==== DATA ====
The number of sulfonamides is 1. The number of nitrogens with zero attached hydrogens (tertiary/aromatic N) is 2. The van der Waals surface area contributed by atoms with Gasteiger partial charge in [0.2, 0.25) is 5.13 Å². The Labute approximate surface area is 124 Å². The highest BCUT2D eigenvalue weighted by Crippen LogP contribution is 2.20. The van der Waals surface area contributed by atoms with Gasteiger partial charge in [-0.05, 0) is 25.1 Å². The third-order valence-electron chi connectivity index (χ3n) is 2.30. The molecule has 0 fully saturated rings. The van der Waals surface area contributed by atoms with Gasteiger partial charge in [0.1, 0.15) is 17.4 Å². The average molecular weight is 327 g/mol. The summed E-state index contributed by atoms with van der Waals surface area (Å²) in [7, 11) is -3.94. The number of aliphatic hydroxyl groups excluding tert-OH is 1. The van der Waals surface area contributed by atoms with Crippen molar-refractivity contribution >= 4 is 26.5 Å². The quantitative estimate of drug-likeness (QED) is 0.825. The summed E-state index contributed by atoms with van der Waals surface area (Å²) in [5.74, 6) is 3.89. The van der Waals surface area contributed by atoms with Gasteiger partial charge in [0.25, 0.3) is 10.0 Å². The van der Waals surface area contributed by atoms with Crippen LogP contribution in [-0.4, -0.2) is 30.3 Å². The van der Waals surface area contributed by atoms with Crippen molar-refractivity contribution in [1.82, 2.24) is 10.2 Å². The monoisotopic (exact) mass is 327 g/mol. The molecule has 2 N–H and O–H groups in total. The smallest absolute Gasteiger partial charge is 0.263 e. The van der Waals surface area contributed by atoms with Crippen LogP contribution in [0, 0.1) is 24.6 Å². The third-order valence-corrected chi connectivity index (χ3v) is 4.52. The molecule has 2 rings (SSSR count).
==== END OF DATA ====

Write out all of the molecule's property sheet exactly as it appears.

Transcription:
The number of sulfonamides is 1. The number of nitrogens with zero attached hydrogens (tertiary/aromatic N) is 2. The van der Waals surface area contributed by atoms with Gasteiger partial charge in [0.2, 0.25) is 5.13 Å². The Labute approximate surface area is 124 Å². The highest BCUT2D eigenvalue weighted by Crippen LogP contribution is 2.20. The van der Waals surface area contributed by atoms with Gasteiger partial charge in [-0.05, 0) is 25.1 Å². The third-order valence-electron chi connectivity index (χ3n) is 2.30. The molecule has 0 fully saturated rings. The van der Waals surface area contributed by atoms with Gasteiger partial charge in [0.1, 0.15) is 17.4 Å². The average molecular weight is 327 g/mol. The summed E-state index contributed by atoms with van der Waals surface area (Å²) in [7, 11) is -3.94. The number of aliphatic hydroxyl groups excluding tert-OH is 1. The van der Waals surface area contributed by atoms with Crippen molar-refractivity contribution >= 4 is 26.5 Å². The quantitative estimate of drug-likeness (QED) is 0.825. The summed E-state index contributed by atoms with van der Waals surface area (Å²) in [5.74, 6) is 3.89. The van der Waals surface area contributed by atoms with Gasteiger partial charge in [0.25, 0.3) is 10.0 Å². The van der Waals surface area contributed by atoms with Crippen LogP contribution in [-0.4, -0.2) is 30.3 Å². The van der Waals surface area contributed by atoms with Crippen molar-refractivity contribution in [1.82, 2.24) is 10.2 Å². The monoisotopic (exact) mass is 327 g/mol. The molecule has 2 N–H and O–H groups in total. The smallest absolute Gasteiger partial charge is 0.263 e. The van der Waals surface area contributed by atoms with Crippen LogP contribution in [0, 0.1) is 24.6 Å². The third-order valence-corrected chi connectivity index (χ3v) is 4.52. The molecule has 2 rings (SSSR count).